“The first months of the new Senate will be among the most important in American history,” he recently told the Globe. “I may be a little immodest, but I called the governor and said I think I can be a help in reaching a fair solution to some of these issues.”

Frank's decades of experience in the House, coupled with his work on financial regulations as chairman of the House Financial Services Committee, make him particularly well-suited to act as interim senator, his supporters say.

And the upcoming issues facing the government are why, Frank said, he called Patrick last week to let him know he wanted the job. No other potential candidate has made any mention of discussions with Patrick, and Patrick has made no indication which he prefers.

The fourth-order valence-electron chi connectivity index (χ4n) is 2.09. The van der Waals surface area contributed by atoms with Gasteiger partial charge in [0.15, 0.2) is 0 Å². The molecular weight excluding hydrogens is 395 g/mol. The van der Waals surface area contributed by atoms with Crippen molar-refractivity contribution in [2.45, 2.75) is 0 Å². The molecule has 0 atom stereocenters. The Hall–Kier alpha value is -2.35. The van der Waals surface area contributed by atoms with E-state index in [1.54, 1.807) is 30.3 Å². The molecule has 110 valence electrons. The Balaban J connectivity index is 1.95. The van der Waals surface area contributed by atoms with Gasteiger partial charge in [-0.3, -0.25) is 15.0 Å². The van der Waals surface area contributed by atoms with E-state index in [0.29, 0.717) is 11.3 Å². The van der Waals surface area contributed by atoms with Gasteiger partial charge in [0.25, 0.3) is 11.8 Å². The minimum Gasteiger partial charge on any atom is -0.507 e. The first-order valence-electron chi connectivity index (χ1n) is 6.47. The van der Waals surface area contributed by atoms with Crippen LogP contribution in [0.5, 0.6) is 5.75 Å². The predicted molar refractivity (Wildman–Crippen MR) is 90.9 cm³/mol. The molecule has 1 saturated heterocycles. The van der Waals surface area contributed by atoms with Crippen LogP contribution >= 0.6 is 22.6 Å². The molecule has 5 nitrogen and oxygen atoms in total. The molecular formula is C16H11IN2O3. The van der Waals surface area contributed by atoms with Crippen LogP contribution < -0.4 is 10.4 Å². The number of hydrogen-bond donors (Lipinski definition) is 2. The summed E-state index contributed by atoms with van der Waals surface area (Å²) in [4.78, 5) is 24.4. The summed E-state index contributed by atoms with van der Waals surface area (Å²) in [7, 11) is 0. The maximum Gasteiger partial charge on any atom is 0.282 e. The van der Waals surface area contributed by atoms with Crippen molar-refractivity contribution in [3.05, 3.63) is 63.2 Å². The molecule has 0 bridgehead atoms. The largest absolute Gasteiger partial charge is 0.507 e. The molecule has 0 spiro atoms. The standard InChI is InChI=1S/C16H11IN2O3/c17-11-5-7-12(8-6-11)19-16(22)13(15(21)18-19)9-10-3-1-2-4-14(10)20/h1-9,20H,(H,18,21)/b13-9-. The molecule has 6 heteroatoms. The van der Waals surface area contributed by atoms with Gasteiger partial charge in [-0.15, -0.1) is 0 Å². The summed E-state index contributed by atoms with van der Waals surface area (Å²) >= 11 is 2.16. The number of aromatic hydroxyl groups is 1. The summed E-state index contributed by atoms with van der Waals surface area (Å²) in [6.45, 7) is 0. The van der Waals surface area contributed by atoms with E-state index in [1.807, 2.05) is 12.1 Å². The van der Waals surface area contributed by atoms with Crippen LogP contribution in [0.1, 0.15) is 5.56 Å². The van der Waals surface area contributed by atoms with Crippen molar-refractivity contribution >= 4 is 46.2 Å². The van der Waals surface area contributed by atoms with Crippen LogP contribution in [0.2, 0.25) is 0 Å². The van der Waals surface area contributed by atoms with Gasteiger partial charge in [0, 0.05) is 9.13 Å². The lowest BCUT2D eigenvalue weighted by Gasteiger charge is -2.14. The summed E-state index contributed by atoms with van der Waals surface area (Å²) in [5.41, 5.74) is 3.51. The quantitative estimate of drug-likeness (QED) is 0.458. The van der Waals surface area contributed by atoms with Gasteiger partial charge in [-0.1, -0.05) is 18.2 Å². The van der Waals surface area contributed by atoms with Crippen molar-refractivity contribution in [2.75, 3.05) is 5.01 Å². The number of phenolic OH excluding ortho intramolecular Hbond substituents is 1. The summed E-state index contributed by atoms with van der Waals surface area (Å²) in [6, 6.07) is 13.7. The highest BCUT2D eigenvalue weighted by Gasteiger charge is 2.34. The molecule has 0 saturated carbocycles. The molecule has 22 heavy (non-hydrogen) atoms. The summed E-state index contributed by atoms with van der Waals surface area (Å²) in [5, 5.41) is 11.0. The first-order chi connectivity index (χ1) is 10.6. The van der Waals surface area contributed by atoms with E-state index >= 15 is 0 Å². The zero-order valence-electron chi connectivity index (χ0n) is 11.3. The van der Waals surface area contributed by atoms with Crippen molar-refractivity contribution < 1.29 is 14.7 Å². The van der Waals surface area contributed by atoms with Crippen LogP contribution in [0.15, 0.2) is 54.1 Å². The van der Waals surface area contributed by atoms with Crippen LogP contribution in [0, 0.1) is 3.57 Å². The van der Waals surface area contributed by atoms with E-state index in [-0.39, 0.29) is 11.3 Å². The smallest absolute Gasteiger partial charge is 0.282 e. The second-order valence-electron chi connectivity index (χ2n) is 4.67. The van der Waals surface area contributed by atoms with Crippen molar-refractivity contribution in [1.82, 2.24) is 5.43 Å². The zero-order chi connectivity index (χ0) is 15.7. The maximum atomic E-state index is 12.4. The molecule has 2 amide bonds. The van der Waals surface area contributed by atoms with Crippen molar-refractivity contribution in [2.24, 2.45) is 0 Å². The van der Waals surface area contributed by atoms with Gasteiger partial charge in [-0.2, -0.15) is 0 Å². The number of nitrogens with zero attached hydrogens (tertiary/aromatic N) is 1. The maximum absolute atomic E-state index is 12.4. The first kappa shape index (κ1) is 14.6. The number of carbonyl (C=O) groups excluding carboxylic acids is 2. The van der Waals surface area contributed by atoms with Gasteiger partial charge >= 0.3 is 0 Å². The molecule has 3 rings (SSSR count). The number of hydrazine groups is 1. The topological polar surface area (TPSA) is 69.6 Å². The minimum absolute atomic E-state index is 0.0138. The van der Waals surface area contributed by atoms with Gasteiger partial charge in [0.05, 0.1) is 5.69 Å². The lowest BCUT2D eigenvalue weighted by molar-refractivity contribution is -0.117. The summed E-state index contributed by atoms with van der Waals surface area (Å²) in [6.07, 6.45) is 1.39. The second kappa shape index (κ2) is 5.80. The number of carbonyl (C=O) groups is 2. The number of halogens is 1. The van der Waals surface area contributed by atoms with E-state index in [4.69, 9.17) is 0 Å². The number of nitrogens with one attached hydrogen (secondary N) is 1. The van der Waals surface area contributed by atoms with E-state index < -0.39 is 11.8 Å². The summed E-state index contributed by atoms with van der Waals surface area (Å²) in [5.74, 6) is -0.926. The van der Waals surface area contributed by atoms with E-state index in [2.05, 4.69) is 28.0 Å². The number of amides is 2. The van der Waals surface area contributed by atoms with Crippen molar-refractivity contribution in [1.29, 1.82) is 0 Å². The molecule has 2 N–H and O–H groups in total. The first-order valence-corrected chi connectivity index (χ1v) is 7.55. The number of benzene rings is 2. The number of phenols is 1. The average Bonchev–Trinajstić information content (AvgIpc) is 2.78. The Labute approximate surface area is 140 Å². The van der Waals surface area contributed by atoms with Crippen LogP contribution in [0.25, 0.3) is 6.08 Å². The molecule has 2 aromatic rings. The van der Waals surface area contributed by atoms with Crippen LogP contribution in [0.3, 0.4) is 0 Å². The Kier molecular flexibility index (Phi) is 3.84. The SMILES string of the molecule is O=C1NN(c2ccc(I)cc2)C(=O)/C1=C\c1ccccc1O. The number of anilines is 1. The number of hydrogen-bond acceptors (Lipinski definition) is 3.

But Rubin's tweet this weekend seemed to indicate that Frank was not a shoo-in for the seat. Though he insisted in a follow-up interview he was simply speaking for himself, he also stood by his initial statement, that Frank may not be the best option, suggesting that Massachusetts "sorely need[s]" "some fresh ideas and energy."

“The theory that we have to send experienced people to Washington to break the gridlock — the experienced people are the ones creating the gridlock,” he said.